The plan was a pitcher of beer and wings. Sounds simple eh. A pitcher of beer and wings to celebrate G finishing another architectural exam on Saturday. But even the simplest of plans can go awry. We opted for Chick ‘n Deli, one of the few restaurants along Mt. Pleasant we’ve not yet tried. However, upon arriving at 5:30, it was packed to the seams with cougars-in-training and a New Orleans jazz band – and love jazz though I do – hunger won out.
So, from Chick ‘n Deli we traipsed back along Eglinton with Philthy McNasty’s in mind. However, just outside we ran into Cousin Richard who advised we steer clear of the beer at McNasty’s as he knew of folks who’d be sick on it. Hmmmm…
So, back we hi-hoed to our local haunt, The Unicorn, where we doused ourselves in Strongbow and good chicken wings. I’m so sick of wings I can’t even begin to tell you, and we’re supposed to do wing night again on Saturday to celebrate watching NCAA Final Four games.
… me thinks ribs instead.
But now, on to four movies I’ve watched this past week:
Requiem for a Dream
Requiem for a Dream is a tome poem movie based on the theme of addiction in its various forms – drugs, television, family, fame, hope; most especially hope. Starring Ellen Burstyn (as Sara Goldfarb), Jared Leto (as Harry, her son) and Jennifer Connelly (as Marion Silver, Harry’s cocaine addled girlfriend), the film is based on Hubert Selby, Jr’s novel. Caught in a decaying Brighton Beach, these three – and Harry’s friend Tyrone (played by Marlon Wayans) – quest after their American dreams while saddled by their addiction: diet pills, heroin and cocaine. What results is an excellent drug movie brutally showing the abyss addiction lead addicts to the edge of, and eventually into. It makes for tough viewing but director Darren’s Aronofsky’s use of what I call MTV directing (1000s of cuts) works well. Burstyn is simply excellent and received a deserved Oscar nomination for her role in 2001. While Aronofsky’s six year break in film-making did not serve him well (witness his ridiculous, wandering tome on existence, The Fountain, in 2006), Requiem gives you an example of director in fine form and a very sobering look at the horror addiction wields over hope. My rating 7 out of 10.
This Japanese manga, originally written by Kazuma Kodaka back in 1994, is now ten volumes long (volumes 1-8 are available in English as of this year by Be Beautiful). Manga is often difficult to translate to film and Kizuna is no exception to this rule, simply because the richness of the comic and characters is hard to capture in a anime film of 35-odd minutes. The story – somewhat sensational originally due to its blatant homosexual content – concerns two gay lovers, Kei and Ranmaru who first meet in middle school. Lots of drama ensues: Ranmaru saves Kei’s life, and ends his kendo career, by pushing him out of the way of a yakuza hitman’s car; Kei’s half brother, Kai, appears full of rage at Kei for being in love with Ranmaru, whom he idolizes; Kei discovers he is tied to a history of yakuza bosses, etc, etc. The series is well made in typical anime style, with some bullet time and black and white thrown in. While not for everyone, granted, and with a PG rating for the frank sexual scenes, Kizuna will appeal to manga fans and the large corps of folks out there who love Japanese anime culture. My rating 6 out of 10.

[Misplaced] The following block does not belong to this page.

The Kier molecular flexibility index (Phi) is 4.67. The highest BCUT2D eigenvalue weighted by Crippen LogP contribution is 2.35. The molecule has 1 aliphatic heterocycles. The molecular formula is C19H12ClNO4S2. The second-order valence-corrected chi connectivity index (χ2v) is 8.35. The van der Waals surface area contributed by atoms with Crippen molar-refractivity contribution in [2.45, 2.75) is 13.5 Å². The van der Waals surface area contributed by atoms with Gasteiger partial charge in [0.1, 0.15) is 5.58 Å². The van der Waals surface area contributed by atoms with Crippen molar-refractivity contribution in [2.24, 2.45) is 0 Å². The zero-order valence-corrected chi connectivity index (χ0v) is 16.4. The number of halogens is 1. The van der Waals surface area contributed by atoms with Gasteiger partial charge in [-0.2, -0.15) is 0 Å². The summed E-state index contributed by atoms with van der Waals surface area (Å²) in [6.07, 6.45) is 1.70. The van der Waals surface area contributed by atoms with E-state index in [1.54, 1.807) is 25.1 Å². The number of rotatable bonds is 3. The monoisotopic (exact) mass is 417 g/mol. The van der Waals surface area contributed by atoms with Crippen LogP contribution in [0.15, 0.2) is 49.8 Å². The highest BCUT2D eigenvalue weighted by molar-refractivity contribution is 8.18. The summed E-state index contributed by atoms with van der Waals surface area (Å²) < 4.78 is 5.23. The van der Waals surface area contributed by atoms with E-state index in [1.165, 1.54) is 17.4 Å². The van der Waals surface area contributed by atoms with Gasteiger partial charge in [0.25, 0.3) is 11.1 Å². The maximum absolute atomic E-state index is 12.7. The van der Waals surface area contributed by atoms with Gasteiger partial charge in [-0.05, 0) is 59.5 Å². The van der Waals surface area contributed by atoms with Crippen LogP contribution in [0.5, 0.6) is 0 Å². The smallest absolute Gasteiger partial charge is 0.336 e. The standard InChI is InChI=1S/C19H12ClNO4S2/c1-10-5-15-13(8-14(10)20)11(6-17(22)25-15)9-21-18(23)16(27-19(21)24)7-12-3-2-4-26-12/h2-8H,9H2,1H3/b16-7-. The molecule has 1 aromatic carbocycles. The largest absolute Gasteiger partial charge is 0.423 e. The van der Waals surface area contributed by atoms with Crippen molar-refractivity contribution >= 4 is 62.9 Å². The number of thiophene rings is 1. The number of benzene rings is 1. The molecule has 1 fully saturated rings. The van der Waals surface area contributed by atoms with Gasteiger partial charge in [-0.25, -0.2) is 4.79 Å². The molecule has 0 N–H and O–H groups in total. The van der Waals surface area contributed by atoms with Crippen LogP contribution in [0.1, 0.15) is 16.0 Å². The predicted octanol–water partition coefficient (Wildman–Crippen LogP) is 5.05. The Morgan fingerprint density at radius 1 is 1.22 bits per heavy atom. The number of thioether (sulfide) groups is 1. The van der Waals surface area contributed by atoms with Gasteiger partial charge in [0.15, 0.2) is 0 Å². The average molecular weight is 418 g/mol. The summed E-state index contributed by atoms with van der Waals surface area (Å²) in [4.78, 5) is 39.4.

Eternal Sunshine of the Spotless Mind
The film won a deserved Oscar for Best Original Screenplay in 2004 and tells the fascinating story of Joel Barish (played by Jim Carrey) as he undergoes a targeted memory erasure procedure to rid his mind of his girlfriend, Clementine (played by Kate Winslet) after they have a particularly nasty fight. As such, much of the movie plays in Joel’s mind as Clementine is slowly excised from his memory. However, what makes the movie really connect is when Joel realizes – mid-procedure – just how much he truly loves Clementine and tries to stop her demise by taking her to fictitious locations they never visited in ‘real’ life in hopes of keeping her alive in some sense. Director Michel Gondry does a fabulous job portraying what might happen in our minds as memories are erased, and the supporting cast of Elijah Wood, Kirsten Dunst, the ever brilliant Tom Wilkinson and Mark Ruffalo give us a believable, if wonky, story in the ‘real’ world while Joel fights the battle in his mind. That all said, the movie is ponderous, there is no real erotic connection between Carrey and Winslet to make you feel moved by what’s happening, and the film is muddled (but perhaps that’s the point when it comes to memory erasure?). While a great film from the ‘what-if’ point of view (i.e., what if we could erase the memories of those we love[d]), the film fails to deliver any emotional home-run … and is, like its title riffed from Alexander Pope’s poem, forgetful. My rating for the ‘what-if’ factor solely, 5 out of 10.
Not a quarter as good as the original, Fantastic Four: The Rise of the Silver Surfer brings together the same group of b-stars (Chris Evans, she-who-can’t-act, Jessica Alba, Ioan Gruffudd and Michael Chiklis) with director Tim Story. The premise is a silly story of a planet-eating evil entity that’s heading to earth to chowdown. He’s drawn there by the good-alien-caught-in-a-bad-situation known as the Silver Surfer, and more so by his supercharged silver surfboard. No, I am not making this up! Worse yet, Invisible Woman and Mr. Fantastic are getting married. Sigh. While director Story is still able to play the Fantastic Four genre with tongue-in-cheek fun, the story and we’ve-seen-it-all-before bits between Human Torch and The Thing and the reappearance of Dr. Doom, make this effort more tedious than terrific. My rating 4 out of 10.